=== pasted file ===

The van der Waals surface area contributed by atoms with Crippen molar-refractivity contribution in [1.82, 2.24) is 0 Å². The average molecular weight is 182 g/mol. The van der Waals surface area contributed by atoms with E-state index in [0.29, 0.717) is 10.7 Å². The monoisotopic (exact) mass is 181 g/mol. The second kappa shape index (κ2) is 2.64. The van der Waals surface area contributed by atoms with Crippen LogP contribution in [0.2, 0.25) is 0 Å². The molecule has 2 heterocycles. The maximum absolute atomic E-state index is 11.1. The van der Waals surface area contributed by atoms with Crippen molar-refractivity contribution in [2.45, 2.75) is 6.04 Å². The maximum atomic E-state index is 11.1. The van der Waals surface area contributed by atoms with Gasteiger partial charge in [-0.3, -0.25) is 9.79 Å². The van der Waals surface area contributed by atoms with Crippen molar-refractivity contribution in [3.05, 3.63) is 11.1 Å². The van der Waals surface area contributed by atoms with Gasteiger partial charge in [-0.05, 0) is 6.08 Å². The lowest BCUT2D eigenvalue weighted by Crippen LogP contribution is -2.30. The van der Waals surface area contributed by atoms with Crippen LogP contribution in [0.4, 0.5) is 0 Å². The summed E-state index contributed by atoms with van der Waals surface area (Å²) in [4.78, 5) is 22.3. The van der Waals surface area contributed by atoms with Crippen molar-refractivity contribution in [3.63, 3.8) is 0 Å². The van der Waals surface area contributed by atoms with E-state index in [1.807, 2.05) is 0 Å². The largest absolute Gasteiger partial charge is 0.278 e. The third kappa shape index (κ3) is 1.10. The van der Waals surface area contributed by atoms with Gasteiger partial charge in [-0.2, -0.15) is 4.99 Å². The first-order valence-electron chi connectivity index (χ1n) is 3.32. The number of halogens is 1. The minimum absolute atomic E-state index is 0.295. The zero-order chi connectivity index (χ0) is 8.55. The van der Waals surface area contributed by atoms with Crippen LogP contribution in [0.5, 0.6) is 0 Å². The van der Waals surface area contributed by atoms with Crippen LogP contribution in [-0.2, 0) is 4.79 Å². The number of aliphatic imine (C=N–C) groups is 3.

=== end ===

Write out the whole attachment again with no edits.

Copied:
The van der Waals surface area contributed by atoms with Crippen molar-refractivity contribution in [1.82, 2.24) is 0 Å². The average molecular weight is 182 g/mol. The van der Waals surface area contributed by atoms with E-state index in [0.29, 0.717) is 10.7 Å². The monoisotopic (exact) mass is 181 g/mol. The second kappa shape index (κ2) is 2.64. The van der Waals surface area contributed by atoms with Crippen LogP contribution in [0.2, 0.25) is 0 Å². The molecule has 2 heterocycles. The maximum absolute atomic E-state index is 11.1. The van der Waals surface area contributed by atoms with Crippen molar-refractivity contribution in [2.45, 2.75) is 6.04 Å². The maximum atomic E-state index is 11.1. The van der Waals surface area contributed by atoms with Gasteiger partial charge in [-0.3, -0.25) is 9.79 Å². The van der Waals surface area contributed by atoms with Crippen molar-refractivity contribution in [3.05, 3.63) is 11.1 Å². The van der Waals surface area contributed by atoms with Gasteiger partial charge in [-0.05, 0) is 6.08 Å². The lowest BCUT2D eigenvalue weighted by Crippen LogP contribution is -2.30. The van der Waals surface area contributed by atoms with Crippen LogP contribution in [0.4, 0.5) is 0 Å². The summed E-state index contributed by atoms with van der Waals surface area (Å²) in [4.78, 5) is 22.3. The van der Waals surface area contributed by atoms with Crippen molar-refractivity contribution in [3.63, 3.8) is 0 Å². The van der Waals surface area contributed by atoms with E-state index in [1.807, 2.05) is 0 Å². The largest absolute Gasteiger partial charge is 0.278 e. The third kappa shape index (κ3) is 1.10. The van der Waals surface area contributed by atoms with Gasteiger partial charge in [-0.2, -0.15) is 4.99 Å². The first-order valence-electron chi connectivity index (χ1n) is 3.32. The number of halogens is 1. The minimum absolute atomic E-state index is 0.295. The zero-order chi connectivity index (χ0) is 8.55. The van der Waals surface area contributed by atoms with Crippen LogP contribution in [0.5, 0.6) is 0 Å². The van der Waals surface area contributed by atoms with Crippen LogP contribution in [-0.2, 0) is 4.79 Å². The number of aliphatic imine (C=N–C) groups is 3.